When it comes to road conditions, snow is a lot better than ice.
Tuesday’s heavy snowfall brought relatively few traffic accidents in the Hall County area, but it could be a different story Wednesday, when ice-slickened roads could create perilous driving conditions.
Large, wet flakes falling in temperatures that hovered around the freezing mark brought accumulations of up to 3 inches in areas Tuesday morning and afternoon, but roads were mostly in good conditions thanks to county and state road crews. Relatively few accidents were reported after a morning rush of wrecks.
The most serious accident of the day occurred in northeastern Forsyth County near the Hall County line, where a woman crashed her car into a creek near Keith Bridge Road and Cantrell Circle about 4 p.m. Tuesday. She was taken to North Fulton Regional Hospital in Roswell with critical injuries, Forsyth County fire officials said.
In Hall County, there were 28 wrecks Tuesday morning and afternoon, with 17 of the crashes occurring between 7 a.m. and 1 p.m., according to Hall County 911 and sheriff’s officials. Most were minor crashes, and there were no serious injuries reported.
The volume of calls to 911 operators was fewer than in previous winter weather events this year, according to Leigh Jarrell, operations manager of the Hall County 911 Center. On Feb. 12, a snowy and icy Friday, operators got calls for 78 wrecks in a three-hour afternoon span.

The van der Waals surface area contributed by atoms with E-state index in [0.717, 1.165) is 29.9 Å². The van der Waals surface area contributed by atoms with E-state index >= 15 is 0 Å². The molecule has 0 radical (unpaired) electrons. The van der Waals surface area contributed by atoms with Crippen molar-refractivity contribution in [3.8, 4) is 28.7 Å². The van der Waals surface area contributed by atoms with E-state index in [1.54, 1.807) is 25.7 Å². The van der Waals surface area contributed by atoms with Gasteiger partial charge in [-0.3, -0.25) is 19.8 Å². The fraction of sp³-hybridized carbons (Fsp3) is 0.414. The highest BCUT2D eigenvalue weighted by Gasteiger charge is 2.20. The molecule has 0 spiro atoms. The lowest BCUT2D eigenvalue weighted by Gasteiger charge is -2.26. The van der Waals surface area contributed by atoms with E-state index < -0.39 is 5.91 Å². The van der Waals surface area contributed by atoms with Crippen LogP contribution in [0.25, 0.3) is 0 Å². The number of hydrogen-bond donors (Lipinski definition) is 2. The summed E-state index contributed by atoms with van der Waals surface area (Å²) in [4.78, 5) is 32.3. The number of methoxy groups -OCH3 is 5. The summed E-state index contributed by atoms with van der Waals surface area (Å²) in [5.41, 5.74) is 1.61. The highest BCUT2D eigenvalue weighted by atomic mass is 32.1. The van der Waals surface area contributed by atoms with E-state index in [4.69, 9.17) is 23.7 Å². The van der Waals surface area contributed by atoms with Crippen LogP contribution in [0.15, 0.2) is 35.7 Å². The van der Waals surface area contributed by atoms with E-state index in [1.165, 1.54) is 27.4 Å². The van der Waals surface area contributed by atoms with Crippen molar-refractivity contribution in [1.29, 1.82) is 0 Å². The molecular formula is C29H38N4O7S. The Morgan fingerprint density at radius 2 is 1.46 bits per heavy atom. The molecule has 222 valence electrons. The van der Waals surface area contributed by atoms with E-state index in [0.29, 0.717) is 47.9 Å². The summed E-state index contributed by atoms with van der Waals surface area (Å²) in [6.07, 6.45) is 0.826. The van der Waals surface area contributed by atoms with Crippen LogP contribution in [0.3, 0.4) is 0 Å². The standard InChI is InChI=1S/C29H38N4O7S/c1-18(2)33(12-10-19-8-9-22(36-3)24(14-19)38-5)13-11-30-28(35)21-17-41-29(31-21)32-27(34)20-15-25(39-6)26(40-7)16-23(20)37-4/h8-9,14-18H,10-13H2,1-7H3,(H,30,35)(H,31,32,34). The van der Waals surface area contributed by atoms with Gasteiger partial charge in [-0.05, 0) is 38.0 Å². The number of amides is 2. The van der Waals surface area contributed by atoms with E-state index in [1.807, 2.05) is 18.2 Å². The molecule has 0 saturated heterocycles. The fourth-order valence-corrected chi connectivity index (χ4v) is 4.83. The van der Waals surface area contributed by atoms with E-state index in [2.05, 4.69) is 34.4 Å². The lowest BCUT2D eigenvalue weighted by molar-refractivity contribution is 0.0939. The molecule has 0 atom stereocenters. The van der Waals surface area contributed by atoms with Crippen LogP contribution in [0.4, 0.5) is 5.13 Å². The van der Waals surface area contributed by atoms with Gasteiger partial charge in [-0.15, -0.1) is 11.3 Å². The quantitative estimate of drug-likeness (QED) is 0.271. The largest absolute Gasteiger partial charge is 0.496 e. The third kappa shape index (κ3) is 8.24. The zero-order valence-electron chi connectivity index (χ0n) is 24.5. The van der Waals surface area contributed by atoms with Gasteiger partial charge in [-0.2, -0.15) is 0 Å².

“The snow is much easier to deal with than the ice,” Jarrell said.
The 911 Center late Tuesday was bracing for more calls if ice became an issue overnight, bringing at least one extra operator in to field calls this morning.
Gainesville Police Lt. Gary Entreken said Tuesday was “relatively quiet, as far as traffic accidents go.”
“Generally where we see the problems is when the snow becomes slushy and refreezes overnight,” Entreken said. “The (wreck) calls start coming in around 7 and 8 o’clock, around rush hour.”
“If people don’t have to get out and drive, please stay at home,” Entreken said.
On Tuesday afternoon, Hall County deputies saw few wreck calls, after a flurry of crashes in the morning.
Sheriff’s Col. Jeff Strickland said most of the crashes were on less-traveled secondary roads and in subdivisions.
Strickland the road work done by county and state officials helped. School closures were also a factor in the relatively light traffic seen on roads Tuesday.
“School being out takes a lot of traffic off the roads,” Strickland said.
Gainesville and Hall schools were closed Tuesday and also are closed Wednesday, though teachers are to report at 10 a.m.
On Mount Vernon Road at Buckhorn Circle, tow truck driver Bobby Lester said his employer, Curt’s Towing, was slammed with calls Tuesday morning. Lester had some trouble pulling out a Ford Expedition that had careened down an embankment and landed on its roof. The driver was not seriously injured.
“They’re sliding off the road — I’ve had two on their tops, so far,” Lester said. “We’ve had four (tow trucks) running as hard as they could go.”
The Georgia Department of Transportation was starting its second shift at 8 p.m. and will work until 8 a.m. Wednesday, with trucks spreading a rock and salt combination and plowing some snow-covered roads.
Georgia DOT spokeswoman Teri Pope urged motorists to check conditions before heading out on the roads Wednesday morning, with overnight temperatures expected to dip into the 20s and make many roads icy.
“Tomorrow could be much worse than today,” Pope said Tuesday.